Thrum's Hawaiian Annual (fully Thrum's Hawaiian Annual and Standard Guide; alternatively All About Hawaii) is a statistical compendium of Hawaiiana ranging from Hawaiian mythology to Hawaiian language to sites of interest in Hawaii, published by Star-Bulletin Printing Co.. The original research was compiled by antiquarian bookman Thomas George Thrum and first published in 1875 as The Hawaiian Annual and Almanac. Contributors to Thrum's Hawaiian Annual include the artist Bessie Wheeler.
Hawaiiana is a popular term of academia used in reference to history and various aspects of the culture of Hawai'i, currently a region and state of the United States. The term is used especially in reflection of the periods of antiquity and the Kingdom of Hawai'i era. Hawaiiana has become increasingly popular among students of history and sociology throughout the world. The principal repository of Hawaiiana is the Princess Bernice Pauahi Bishop Museum in Honolulu on the island of O'ahu. The institution is also called the Hawai'i State Museum of Natural and Cultural History and often shares artifacts and information with other institutions globally for the sake of research and study.
The Hawaiian language is a Polynesian language that takes its name from Hawaiʻi, the largest island in the tropical North Pacific archipelago where it developed. Hawaiian, along with English, is an official language of the State of Hawaii. King Kamehameha III established the first Hawaiian-language constitution in 1839 and 1840.
The Honolulu Star-Bulletin was a daily newspaper based in Honolulu, Hawaii, United States. At the time publication ceased on June 6, 2010, it was the second largest daily newspaper in the state of Hawaiʻi. The Honolulu Star-Bulletin, along with a sister publication called MidWeek, was owned by Black Press of Victoria, British Columbia, Canada and administered by a council of local Hawaii investors. The daily merged with the Advertiser on June 7, 2010, to form the Honolulu Star-Advertiser, after Black Press's attempts to find a buyer fell through.
In 1908 the Hamilton Library acquired the Thrum Hawaiiana collection.
The Hamilton Library at the University of Hawaiʻi at Mānoa is the largest research library in the state of Hawaii. The Library serves as a key resource for the flagship Manoa campus as well as the other University of Hawaii system campuses.
The University of Hawaiʻi at Mānoa is a public co-educational research university as well as the flagship campus of the University of Hawaiʻi system. The school is located in Mānoa, an affluent neighborhood of Honolulu, Honolulu County, Hawaiʻi, United States, approximately three miles east and inland from downtown Honolulu and one mile (1.6 km) from Ala Moana and Waikīkī. The campus occupies the eastern half of the mouth of Mānoa Valley. The John A. Burns School of Medicine, part of the University of Hawaiʻi at Mānoa, is located in Kakaʻako, adjacent to the Kakaʻako Waterfront Park. It is accredited by the Western Association of Schools and Colleges from the western mainland U.S. and is governed by the Hawaii State Legislature and a semi-autonomous board of regents, which in turn, hires a president to be administrator. This university campus also houses the main offices of the entire University of Hawaiʻi system.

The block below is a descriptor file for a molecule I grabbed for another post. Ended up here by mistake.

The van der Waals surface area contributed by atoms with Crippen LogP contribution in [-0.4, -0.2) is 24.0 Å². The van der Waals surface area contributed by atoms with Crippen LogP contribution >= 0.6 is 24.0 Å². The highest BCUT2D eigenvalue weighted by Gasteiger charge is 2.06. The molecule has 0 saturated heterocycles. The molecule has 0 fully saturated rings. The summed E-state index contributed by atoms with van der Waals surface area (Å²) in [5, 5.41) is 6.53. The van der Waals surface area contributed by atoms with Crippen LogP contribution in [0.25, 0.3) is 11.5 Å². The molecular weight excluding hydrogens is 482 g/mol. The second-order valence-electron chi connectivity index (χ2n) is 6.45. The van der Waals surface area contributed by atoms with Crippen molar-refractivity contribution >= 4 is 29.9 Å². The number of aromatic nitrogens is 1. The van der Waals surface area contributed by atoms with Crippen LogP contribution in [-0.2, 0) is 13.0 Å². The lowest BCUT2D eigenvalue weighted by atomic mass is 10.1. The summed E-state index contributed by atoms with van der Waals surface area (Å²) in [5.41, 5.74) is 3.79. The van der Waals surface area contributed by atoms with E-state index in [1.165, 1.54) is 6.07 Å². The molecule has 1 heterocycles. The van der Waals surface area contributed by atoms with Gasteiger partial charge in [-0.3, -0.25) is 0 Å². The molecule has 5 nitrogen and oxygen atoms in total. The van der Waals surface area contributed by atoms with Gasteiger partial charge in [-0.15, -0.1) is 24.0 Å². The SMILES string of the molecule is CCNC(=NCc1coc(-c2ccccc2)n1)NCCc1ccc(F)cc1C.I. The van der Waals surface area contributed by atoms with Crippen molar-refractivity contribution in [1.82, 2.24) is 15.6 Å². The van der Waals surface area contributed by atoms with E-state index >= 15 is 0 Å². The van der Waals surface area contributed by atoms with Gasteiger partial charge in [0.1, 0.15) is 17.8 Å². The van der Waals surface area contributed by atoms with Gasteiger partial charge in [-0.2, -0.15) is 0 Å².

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Native Hawaiians are the Aboriginal Polynesian people of the Hawaiian Islands or their descendants. Native Hawaiians trace their ancestry back to the original Polynesian settlers of Hawaiʻi. In total, 527,000 Americans consider themselves Native Hawaiian.
Mānoa is a valley and a residential neighborhood of Honolulu, Hawaiʻi. The neighborhood is approximately three miles east and inland from downtown Honolulu and less than a mile from Ala Moana and Waikīkī at.
The culture of the Native Hawaiians is about 1,500 years old and has its origins in the Polynesians who voyaged to and settled Hawaii. These voyagers developed Hawaiian cuisine, Hawaiian art, and the Native Hawaiian religion.
Abraham Fornander was a Swedish-born emigrant who became an important Hawaiian journalist, judge, and ethnologist.
The University of Hawaiʻi Press is a university press that is part of the University of Hawaiʻi.
Mary Abigail Kawenaʻulaokalaniahiʻiakaikapoliopelekawahineʻaihonuaināleilehuaapele Wiggin Pukui, known as Kawena, was a Hawaiian scholar, dancer, composer, and educator.
Alexander Samuel MacLeod (1888–1956), also known as A. S. MacLeod, was a painter and printmaker. He was born on Prince Edward Island, Canada on April 12, 1888. MacLeod studied at McGill University. After moving to San Francisco, he continued his artistic training at the California School of Design under Frank Van Sloun. In 1921, MacLeod arrived in Hawaii, where he worked in the art departments of the magazine Paradise of the Pacific and the local papers, The Honolulu Advertiser and the Honolulu Star-Bulletin. By 1929, he had returned to Canada and resided there for ten years. Again in Hawaii, MacLeod became the director of the graphic art department for the United States Army in the Pacific. In 1943, he published a book of his Hawaiian prints, The Spirit of Hawaii, Before and After Pearl Harbor. MacLeod retired to Palo Alto, California, where he died in 1956.